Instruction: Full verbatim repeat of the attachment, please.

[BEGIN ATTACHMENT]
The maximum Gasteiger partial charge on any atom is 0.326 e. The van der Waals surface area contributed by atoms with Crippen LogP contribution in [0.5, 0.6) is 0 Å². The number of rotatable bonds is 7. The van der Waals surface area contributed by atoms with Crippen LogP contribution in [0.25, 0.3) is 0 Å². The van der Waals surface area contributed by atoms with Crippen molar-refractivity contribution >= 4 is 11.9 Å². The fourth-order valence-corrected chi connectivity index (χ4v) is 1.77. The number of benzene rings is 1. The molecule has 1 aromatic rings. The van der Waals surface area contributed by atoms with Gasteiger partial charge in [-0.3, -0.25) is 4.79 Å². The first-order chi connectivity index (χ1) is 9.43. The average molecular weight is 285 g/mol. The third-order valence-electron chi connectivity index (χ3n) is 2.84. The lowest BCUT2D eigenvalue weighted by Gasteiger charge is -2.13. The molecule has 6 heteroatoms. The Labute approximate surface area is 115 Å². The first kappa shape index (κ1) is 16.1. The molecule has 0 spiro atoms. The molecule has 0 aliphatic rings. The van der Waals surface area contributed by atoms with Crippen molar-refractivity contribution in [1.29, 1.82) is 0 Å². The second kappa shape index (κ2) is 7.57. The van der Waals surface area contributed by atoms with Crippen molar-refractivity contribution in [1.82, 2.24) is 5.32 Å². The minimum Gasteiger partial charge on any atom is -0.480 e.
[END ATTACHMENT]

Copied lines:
The maximum Gasteiger partial charge on any atom is 0.326 e. The van der Waals surface area contributed by atoms with Crippen LogP contribution in [0.5, 0.6) is 0 Å². The number of rotatable bonds is 7. The van der Waals surface area contributed by atoms with Crippen LogP contribution in [0.25, 0.3) is 0 Å². The van der Waals surface area contributed by atoms with Crippen molar-refractivity contribution >= 4 is 11.9 Å². The fourth-order valence-corrected chi connectivity index (χ4v) is 1.77. The number of benzene rings is 1. The molecule has 1 aromatic rings. The van der Waals surface area contributed by atoms with Gasteiger partial charge in [-0.3, -0.25) is 4.79 Å². The first-order chi connectivity index (χ1) is 9.43. The average molecular weight is 285 g/mol. The third-order valence-electron chi connectivity index (χ3n) is 2.84. The lowest BCUT2D eigenvalue weighted by Gasteiger charge is -2.13. The molecule has 6 heteroatoms. The Labute approximate surface area is 115 Å². The first kappa shape index (κ1) is 16.1. The molecule has 0 spiro atoms. The molecule has 0 aliphatic rings. The van der Waals surface area contributed by atoms with Crippen molar-refractivity contribution in [1.29, 1.82) is 0 Å². The second kappa shape index (κ2) is 7.57. The van der Waals surface area contributed by atoms with Crippen molar-refractivity contribution in [1.82, 2.24) is 5.32 Å². The minimum Gasteiger partial charge on any atom is -0.480 e.